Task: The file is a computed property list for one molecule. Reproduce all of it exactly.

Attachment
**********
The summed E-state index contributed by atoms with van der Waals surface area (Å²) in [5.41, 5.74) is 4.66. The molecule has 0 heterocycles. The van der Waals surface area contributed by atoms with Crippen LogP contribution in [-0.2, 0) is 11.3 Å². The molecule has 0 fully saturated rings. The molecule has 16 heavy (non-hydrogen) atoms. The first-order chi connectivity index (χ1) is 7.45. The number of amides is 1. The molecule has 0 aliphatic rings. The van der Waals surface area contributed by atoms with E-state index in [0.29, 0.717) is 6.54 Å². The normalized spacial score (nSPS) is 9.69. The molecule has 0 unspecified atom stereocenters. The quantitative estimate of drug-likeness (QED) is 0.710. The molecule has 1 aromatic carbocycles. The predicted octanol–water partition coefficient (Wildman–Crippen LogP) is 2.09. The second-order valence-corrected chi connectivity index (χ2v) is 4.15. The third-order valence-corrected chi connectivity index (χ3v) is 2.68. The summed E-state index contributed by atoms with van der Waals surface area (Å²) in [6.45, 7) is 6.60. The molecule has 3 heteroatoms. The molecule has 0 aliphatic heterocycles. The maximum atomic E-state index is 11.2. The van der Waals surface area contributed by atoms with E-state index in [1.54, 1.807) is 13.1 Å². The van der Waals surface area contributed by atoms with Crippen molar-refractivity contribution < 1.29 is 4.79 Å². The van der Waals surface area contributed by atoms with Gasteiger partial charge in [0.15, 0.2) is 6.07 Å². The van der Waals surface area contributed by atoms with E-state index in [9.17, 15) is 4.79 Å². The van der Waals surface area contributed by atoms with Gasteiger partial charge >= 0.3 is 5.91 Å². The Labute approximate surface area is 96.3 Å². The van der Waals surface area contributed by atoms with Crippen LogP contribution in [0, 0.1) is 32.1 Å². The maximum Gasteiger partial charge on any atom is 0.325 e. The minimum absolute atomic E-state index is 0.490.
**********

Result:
The summed E-state index contributed by atoms with van der Waals surface area (Å²) in [5.41, 5.74) is 4.66. The molecule has 0 heterocycles. The van der Waals surface area contributed by atoms with Crippen LogP contribution in [-0.2, 0) is 11.3 Å². The molecule has 0 fully saturated rings. The molecule has 16 heavy (non-hydrogen) atoms. The first-order chi connectivity index (χ1) is 7.45. The number of amides is 1. The molecule has 0 aliphatic rings. The van der Waals surface area contributed by atoms with E-state index in [0.29, 0.717) is 6.54 Å². The normalized spacial score (nSPS) is 9.69. The molecule has 0 unspecified atom stereocenters. The quantitative estimate of drug-likeness (QED) is 0.710. The molecule has 1 aromatic carbocycles. The predicted octanol–water partition coefficient (Wildman–Crippen LogP) is 2.09. The second-order valence-corrected chi connectivity index (χ2v) is 4.15. The third-order valence-corrected chi connectivity index (χ3v) is 2.68. The summed E-state index contributed by atoms with van der Waals surface area (Å²) in [6.45, 7) is 6.60. The molecule has 3 heteroatoms. The molecule has 0 aliphatic heterocycles. The maximum atomic E-state index is 11.2. The van der Waals surface area contributed by atoms with E-state index in [1.54, 1.807) is 13.1 Å². The van der Waals surface area contributed by atoms with Crippen molar-refractivity contribution < 1.29 is 4.79 Å². The van der Waals surface area contributed by atoms with Gasteiger partial charge in [0.15, 0.2) is 6.07 Å². The van der Waals surface area contributed by atoms with E-state index in [9.17, 15) is 4.79 Å². The van der Waals surface area contributed by atoms with Gasteiger partial charge >= 0.3 is 5.91 Å². The Labute approximate surface area is 96.3 Å². The van der Waals surface area contributed by atoms with Crippen LogP contribution in [0, 0.1) is 32.1 Å². The maximum Gasteiger partial charge on any atom is 0.325 e. The minimum absolute atomic E-state index is 0.490.